in terms of performance the question is what you consider to be good enough, because looping round to cyberlawyers opening statement- you ask 10 people you'll get 11 answers and none of them are wrong. and having the best gun doesn't protect you from getting pinged from the bushes by a kid with a rental ak.

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If looking at M4 style, I'd recommend the 'Specna Arms Edge' series.  Very good value/performance out of the box.

 

While Cyberlawyer has done a good overview, I would not spend a lot of money on your first gun as it will probably not be your last.  Its almost impossible to know exactly what you'll want straight away.  As you get more experience playing and seeing other weapons available you will likely want to try a different style.  Remember, as said by Cyberlawyer, that airsoft is very different to real weapons because a small gun can shoot just as well as a larger one. 

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4 hours ago, Cyberlawyer said:

The perennial question. Ask 10 Airsofters this question and you will get 11 answers and none of them will be wrong. I will start of by saying that there has never been a better choice of well priced Airsoft guns of all shapes and styles at every price point.

 

First as to the style of gun, get whatever you like the look of. In Airsoft there is much less performance difference between a submachine gun, a carbine or a full battle rifle than in real life. The only real constraint is weight and length, a gun that is too big and heavy can be unwieldy in some environments. AR15 style rifles are popular for good reason as they are so modular and can be built into almost anything and parts are readily available, only downside is everyone has one. Other platforms range in terms of options and parts support from generally very good (Marui clone AK’s, MP5s etc.) to very bad (any VFC GBBR).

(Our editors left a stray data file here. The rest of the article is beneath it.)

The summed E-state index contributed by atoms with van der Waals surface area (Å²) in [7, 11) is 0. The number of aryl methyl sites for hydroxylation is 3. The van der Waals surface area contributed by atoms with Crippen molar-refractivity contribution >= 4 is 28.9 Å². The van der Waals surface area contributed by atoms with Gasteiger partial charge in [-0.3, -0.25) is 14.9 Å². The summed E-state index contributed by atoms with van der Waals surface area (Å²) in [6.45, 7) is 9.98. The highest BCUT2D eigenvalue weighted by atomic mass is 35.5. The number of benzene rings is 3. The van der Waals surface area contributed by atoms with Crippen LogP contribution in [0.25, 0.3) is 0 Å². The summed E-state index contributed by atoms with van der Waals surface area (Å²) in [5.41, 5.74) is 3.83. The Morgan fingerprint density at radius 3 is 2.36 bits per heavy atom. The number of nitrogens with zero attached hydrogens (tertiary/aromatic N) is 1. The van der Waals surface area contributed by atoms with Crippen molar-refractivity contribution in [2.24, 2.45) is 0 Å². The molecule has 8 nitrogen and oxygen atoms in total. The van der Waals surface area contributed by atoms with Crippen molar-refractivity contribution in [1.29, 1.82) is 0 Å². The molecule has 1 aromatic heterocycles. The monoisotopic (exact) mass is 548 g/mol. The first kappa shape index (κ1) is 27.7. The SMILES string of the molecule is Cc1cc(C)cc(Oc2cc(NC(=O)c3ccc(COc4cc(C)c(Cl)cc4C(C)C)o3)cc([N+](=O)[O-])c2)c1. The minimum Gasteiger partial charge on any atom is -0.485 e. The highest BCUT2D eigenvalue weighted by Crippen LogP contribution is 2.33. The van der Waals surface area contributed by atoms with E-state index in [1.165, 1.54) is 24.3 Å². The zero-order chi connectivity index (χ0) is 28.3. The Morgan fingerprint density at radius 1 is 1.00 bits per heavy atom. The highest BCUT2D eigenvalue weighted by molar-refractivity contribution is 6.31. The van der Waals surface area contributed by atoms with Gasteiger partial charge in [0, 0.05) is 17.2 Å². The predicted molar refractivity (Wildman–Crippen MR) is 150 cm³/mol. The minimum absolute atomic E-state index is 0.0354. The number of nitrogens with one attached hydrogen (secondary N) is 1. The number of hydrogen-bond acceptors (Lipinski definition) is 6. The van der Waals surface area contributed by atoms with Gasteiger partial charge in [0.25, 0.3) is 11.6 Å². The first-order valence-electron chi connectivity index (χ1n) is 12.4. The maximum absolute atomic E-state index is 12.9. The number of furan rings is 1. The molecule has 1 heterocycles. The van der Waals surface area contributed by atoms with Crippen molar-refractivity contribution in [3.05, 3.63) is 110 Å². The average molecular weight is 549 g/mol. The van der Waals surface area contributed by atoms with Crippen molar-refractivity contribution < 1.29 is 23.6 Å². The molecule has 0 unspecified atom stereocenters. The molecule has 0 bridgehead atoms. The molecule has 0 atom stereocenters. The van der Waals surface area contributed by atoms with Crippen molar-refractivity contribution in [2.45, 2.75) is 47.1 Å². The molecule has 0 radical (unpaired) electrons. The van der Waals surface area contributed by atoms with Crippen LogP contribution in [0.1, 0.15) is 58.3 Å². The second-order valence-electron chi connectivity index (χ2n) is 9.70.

There are generally three routes to entry:
 

(1) buy a cheep gun with a view that you are going to replace it pretty quickly. These are usually polymer bodied AR15 clones. I won’t recommend this approach as the mid priced guns are now so affordable that this is a false economy.

 

(2) Buy a mid priced gun and then upgrade bits as you go. This is the approach most people take and for good reason. Something like a Specna Edge series rifle can be had for as little as £169.00 (although there are loads to choose from). These will usually be metal bodied AR style rifles (with a smattering of AKs and MP5s). From a mechanical perspective they be Marui clones and will perform well out of the box and unless you choose something really ‘out there’ will have good after market parts support. These will be very serviceable guns on day one and with a wealth of upgrades can be tweaked and upgraded to your hearts content.